While living in Ulsan, I was fortunate to make it all over the country. Thanks to my frisbee team that traveled almost every weekend, different music festivals, skiing in the north, and beaching in the south I was BUSY!
There is no way I can share EVERYTHING… But I think this page is a good summary.
While living in Korea I ran a 10K, four half marathons, and one full marathon. The night before the 10K my friends and I had a few bottles of wine – each? The next morning with stained red lips we called a cab and showed up to our race that was an hour north of our city just in time to make the start time by TWO minutes. Not a care in the world. We ran the race; I PRed and got a satisfying 50 minutes, and we went and drank Magkeolli out of frisbees and trash bins post race in the park. That’s just WHAT YOU DO. A beautiful day for a little bit of exercise.
Yep – beer, magkeolli, soju, somak, you name it. Prep a little soju cocktail outside of a 7-11 before a night out. Alcohol is VERY cheap in this country and it is RUDE not to drink if offered by a Korean (especially a superior).
I played ultimate during my two years in Korea. This was really the reason that I loved my life so much at the time. My Ulsan teammates were my family and we would travel almost every weekend to play across the country. I was also able to fly to Jeju for an international tournament and my team won the championships in the spring of 2014! This kept me sane and active the whole time I was abroad.
Just. Eat. Everything…. well except the smelly dried squid, beondegi, and live octupus.
Dress in your brightest apparel, get as drunk as you can, and huff up that mountain. Please, mountain, make sure that there are absolutely no switchbacks, way too many stair cases, and the climb should be straight up.
One day my friend Stacey & I were hiking on a mountain near Ulsan. As we were frolicking up the mountain we ran into a 70 year old man named “Mr. Jeong.” He spoke English well and asked if he could join us for the remainder of our trek. We chatted and enjoyed the outdoors together for the next few hours. When we got to the top of Munsu we relaxed and enjoyed the view. This was only the start of the fun. Mr. Jeong offered to buy us beondegi and magkeolli post climb so, of course, we accepted. It is very common for Koreans to drink magkeolli throughout the entire hike. Well, it’s common for Koreans to drink all of the time.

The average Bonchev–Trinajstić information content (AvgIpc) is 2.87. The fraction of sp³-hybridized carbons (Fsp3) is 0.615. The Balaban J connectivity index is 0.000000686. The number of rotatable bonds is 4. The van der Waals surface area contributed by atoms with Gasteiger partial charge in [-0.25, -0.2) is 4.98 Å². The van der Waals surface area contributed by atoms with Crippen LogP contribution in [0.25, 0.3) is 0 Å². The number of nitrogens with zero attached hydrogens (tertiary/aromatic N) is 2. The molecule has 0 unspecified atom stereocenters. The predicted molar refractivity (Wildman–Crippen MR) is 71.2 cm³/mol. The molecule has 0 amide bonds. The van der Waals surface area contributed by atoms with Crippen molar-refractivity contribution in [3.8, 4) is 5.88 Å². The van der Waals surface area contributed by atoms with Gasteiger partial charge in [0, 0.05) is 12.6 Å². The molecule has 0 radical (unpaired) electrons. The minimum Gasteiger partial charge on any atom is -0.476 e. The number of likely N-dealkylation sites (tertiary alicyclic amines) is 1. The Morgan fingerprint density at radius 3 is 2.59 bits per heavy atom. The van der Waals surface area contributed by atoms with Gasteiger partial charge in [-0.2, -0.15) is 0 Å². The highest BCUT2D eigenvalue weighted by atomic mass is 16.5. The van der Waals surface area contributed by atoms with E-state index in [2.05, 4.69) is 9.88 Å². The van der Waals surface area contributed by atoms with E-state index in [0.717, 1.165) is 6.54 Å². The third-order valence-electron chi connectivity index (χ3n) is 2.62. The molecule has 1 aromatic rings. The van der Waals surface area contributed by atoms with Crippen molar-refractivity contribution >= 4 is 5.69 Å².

Mr. Jeong wanted to continue his free “tutoring” lessons and I ended up going on a few more hikes with him. On our next outing it was pouring rain and he was dressed just perfectly for the occasion: nice slacks, a button down shirt, dress shoes, and, of course, his umbrella to keep him from getting wet. We trekked to some rolling hills and had a “picnic” of ramen and magkeolli in an old abandoned hut. He was pleasant to be around.
Stacey and I would often be outdoors and made our way one summer day to Sinbulsan. It took us a couple of bus rides to get there from Ulsan and it wasn’t easy. We got there with not a plan in mind on how we would return. We drank our magkeolli, made our trek, lit fireworks (it was American Independence Day), and ended up in a little hut eating pajeon. After a few bottles of magkeolli post climb we were feeling pretty warm. And how were we supposed to get home? We were at least 20 miles outside of Ulsan and the buses had no regular schedule out on the mountain.
Luckily, we found a guy in a van and hitched a ride. I offered him 20,000 KRW ($20) to get us back to the city. He didn’t speak any English so we just kept shouting “ULSAN” assuming he would be heading that way. We drank in the back of his van and found that, yes, we were going in the right direction. He ended up taking us back but started veering away from our destination. We ended up a bit scared so jumped out of the car at the next stop light and ran the remaining three miles home.
So, if you want to ever go on a little Korean trek, bring the magkeolli and plan on making friends.
The DMZ is about a 2.5 mile (4km) wide border line between North & South Korea that runs 160 miles (250 km) long.
Here is a bit about what I learned while taking notes on my first tour in late 2012:
**FUN Facts about the DMZ**
Our tour guide told us that we had seen the past, present, and future. The past was that the tunnels were built and we got to go inside on of them. The present was standing at the observatory and looking into the village with the North Korean people. The future was the train station and the hope that it can be reopened one day and that the countries can be unified.
**For more information about life in North Korea watch the following:
I missed two American Thanksgivings in a row and was a bit mopey.
But, no time to be sad. I have this amazing life abroad and get to hang out with super cute kids. I made them do a little project on what they were all thankful for.
Here’s a bit about what it looked like:
The above may not be PERFECT English, but still is very cute.